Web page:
INTRODUCTION: In this year alone, there have been 50 fires in Hong Kong's densely packed squatter districts where thousands of families live in makeshift shacks.
HONG KONG (VISNEWS - GARY LING)
GV ZOOM INTO Devastated area
GV PAN Devastated area
GV PAN TO Temporary shelter. (3 SHOTS)
GV Relief workers distributing food to fire victims. (3 SHOTS)
GV Family of refugees arriving at village PAN TO shelters. (2 SHOTS)
GV INTERIOR TRACKING INSIDE Temporary shelter to family playing mahjong CU PULL TO SV players. (2 SHOTS)
GV Child drawing and baby being bathed. (2 SHOTS)
TRACK INTO CU OF Boy watching TV PAN FROM family TO colour TV. (2 SHOTS)
GV Refugees inside compound
Background: INTRODUCTION: In this year alone, there have been 50 fires in Hong Kong's densely packed squatter districts where thousands of families live in makeshift shacks. Ten fires in November have made nearly 6,500 people homeless and the authorities say that total number of fire victims this year is more than 24,000. The problem of rehousing them has seriously taxed the government's resources.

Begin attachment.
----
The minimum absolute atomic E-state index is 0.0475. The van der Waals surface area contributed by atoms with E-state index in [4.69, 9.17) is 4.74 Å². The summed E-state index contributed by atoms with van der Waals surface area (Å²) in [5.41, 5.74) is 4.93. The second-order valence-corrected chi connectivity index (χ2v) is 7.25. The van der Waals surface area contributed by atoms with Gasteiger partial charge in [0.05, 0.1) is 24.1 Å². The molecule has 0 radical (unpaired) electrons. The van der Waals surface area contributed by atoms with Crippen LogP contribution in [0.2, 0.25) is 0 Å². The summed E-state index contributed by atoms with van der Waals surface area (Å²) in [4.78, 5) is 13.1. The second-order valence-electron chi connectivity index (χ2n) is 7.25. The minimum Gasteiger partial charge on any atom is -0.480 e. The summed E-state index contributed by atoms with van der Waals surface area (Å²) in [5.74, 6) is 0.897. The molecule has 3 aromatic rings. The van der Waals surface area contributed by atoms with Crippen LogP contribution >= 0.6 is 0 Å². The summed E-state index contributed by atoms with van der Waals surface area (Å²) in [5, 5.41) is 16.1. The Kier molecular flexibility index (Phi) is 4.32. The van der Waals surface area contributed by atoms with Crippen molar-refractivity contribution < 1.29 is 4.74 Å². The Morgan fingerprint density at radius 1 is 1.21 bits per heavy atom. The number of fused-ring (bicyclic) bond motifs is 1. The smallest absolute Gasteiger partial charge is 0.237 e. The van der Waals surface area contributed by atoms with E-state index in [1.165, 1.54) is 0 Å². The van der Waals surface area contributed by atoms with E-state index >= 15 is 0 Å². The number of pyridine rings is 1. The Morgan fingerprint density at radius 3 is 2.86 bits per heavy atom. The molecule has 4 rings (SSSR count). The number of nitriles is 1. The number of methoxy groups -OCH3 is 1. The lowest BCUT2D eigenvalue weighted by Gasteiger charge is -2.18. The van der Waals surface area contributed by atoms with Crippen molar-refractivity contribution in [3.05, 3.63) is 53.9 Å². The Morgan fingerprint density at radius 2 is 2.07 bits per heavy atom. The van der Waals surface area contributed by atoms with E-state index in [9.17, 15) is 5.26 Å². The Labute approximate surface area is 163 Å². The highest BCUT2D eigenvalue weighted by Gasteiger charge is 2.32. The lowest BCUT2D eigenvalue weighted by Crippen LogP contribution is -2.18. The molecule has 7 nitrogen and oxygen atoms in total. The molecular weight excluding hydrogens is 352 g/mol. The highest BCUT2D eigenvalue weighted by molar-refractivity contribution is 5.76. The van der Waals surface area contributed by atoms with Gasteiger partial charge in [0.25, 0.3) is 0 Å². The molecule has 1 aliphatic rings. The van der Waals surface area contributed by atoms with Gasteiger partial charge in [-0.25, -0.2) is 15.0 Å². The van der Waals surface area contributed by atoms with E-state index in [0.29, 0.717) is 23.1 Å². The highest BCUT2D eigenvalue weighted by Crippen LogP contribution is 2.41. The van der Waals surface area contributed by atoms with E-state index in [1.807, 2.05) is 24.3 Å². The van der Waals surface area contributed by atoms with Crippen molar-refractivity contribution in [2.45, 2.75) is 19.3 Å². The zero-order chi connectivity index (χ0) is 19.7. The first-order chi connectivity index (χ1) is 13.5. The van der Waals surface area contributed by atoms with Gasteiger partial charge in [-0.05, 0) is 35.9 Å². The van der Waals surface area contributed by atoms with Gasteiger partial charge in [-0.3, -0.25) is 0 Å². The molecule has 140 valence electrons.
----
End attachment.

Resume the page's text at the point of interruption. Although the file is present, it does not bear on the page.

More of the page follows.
SYNOPSIS: On Saturday (21 November) fire swept through the crude shacks of Lamtin village destroying the homes of several thousand people. But amazingly, only nine people were injured and only three of them seriously. But the people who fled the blaze all have to be rehoused.
One solution is provided by the temporary housing areas like the Shamshuipo Camp on land which was originally scheduled to be public park. Now the idea of a park has been postponed indefinitely.
The families who live in this temporary shelter are provided with simple meals of rice and fish by relief workers. But more pressing than the problem of food is the problem of space. The present temporary shelters are limited in size and although a massive building programme has been hastily organised the new emergency shelters will not be available until the middle of next year at the earliest.
More refugees have been arriving at the Shamshuipo shelter following the last fire and the government is seriously concerned that it might not be able to cope with the effects of another blaze.
In the meantime, the refugees are learning to make the best of their new homes and are passing the time under difficult conditions. The traditional Chinese game of mahjong is a favourite way of relaxing.
The magnitude of the problem has prompted the government to consider letting squatters return to their old sites and rebuild their homes. But it's feared this could lead to the shanty towns which were so prone to fire. So the authorities are thinking of introducing tight controls over the huts. They would have to space further apart in an orderly fashion and possibly have firebreaks and buffer zones between houses.
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